(Georgia had received a text from Wilson after he had received the thank you poem and he told her he was very impressed with her poem and Georgia said, apparently, he had shared it with Pennington.)

“So I read ‘The Gift’ and received a standing ovation,” said Georgia. “Now Lee and I have connected and it is a dream come true for me.”

According to Georgia, Pennington has written a book, “Thigmotropism,” which is his first in 20 years and is the one that her friend Wilson sent her.

Georgia has published three books, “Emotions of a Woman - Reflection,” published in 2001, which was part of her grieving process after losing her husband in 1997. “Moon Stages,” published in 2002 was, according to Georgia, her attempt to show she could be funny, and “Cedar Fence Rows,” 2008, is a collection of short stories.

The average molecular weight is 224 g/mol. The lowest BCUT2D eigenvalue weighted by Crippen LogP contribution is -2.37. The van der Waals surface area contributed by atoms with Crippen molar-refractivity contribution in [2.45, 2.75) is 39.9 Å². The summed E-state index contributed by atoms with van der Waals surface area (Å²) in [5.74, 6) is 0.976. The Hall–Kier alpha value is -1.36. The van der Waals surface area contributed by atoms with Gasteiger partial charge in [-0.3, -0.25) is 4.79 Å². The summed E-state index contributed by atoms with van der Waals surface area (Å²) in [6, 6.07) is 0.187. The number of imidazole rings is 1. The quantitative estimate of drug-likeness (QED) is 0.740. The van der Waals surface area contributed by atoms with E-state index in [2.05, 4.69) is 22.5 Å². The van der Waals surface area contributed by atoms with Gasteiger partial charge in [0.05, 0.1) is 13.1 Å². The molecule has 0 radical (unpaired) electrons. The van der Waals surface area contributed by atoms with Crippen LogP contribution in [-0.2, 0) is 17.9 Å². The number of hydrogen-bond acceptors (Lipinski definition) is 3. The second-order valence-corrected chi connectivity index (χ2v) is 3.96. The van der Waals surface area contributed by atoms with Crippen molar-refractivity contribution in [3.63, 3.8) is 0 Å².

Georgia said she never intended to publish a book.

“My Daddy was dying and I was reading my poems to him by his bedside,” said Georgia. “He came out of a comatose state and said, ‘Daughter, put it in a book.’ And those were the last words he said to me.”

Georgia started writing poetry when she was 10. She said her teacher, at that time, had her class to compile a poetry anthology and we did it on three-by-five cards.

“That is when I absolutely fell in love with poetry and all the famous poets,” said Georgia.

She was writing occasionally and during her freshmen year in high school, she had two outstanding teachers, Lillian Lowry and Ms. Faughn.

“They were absolutely wonderful and inspired me more,” said Georgia.

Georgia went on to graduate from the University School and enrolled at Murray State University to major in elementary education. But after graduation, she planned to be a foreign missionary.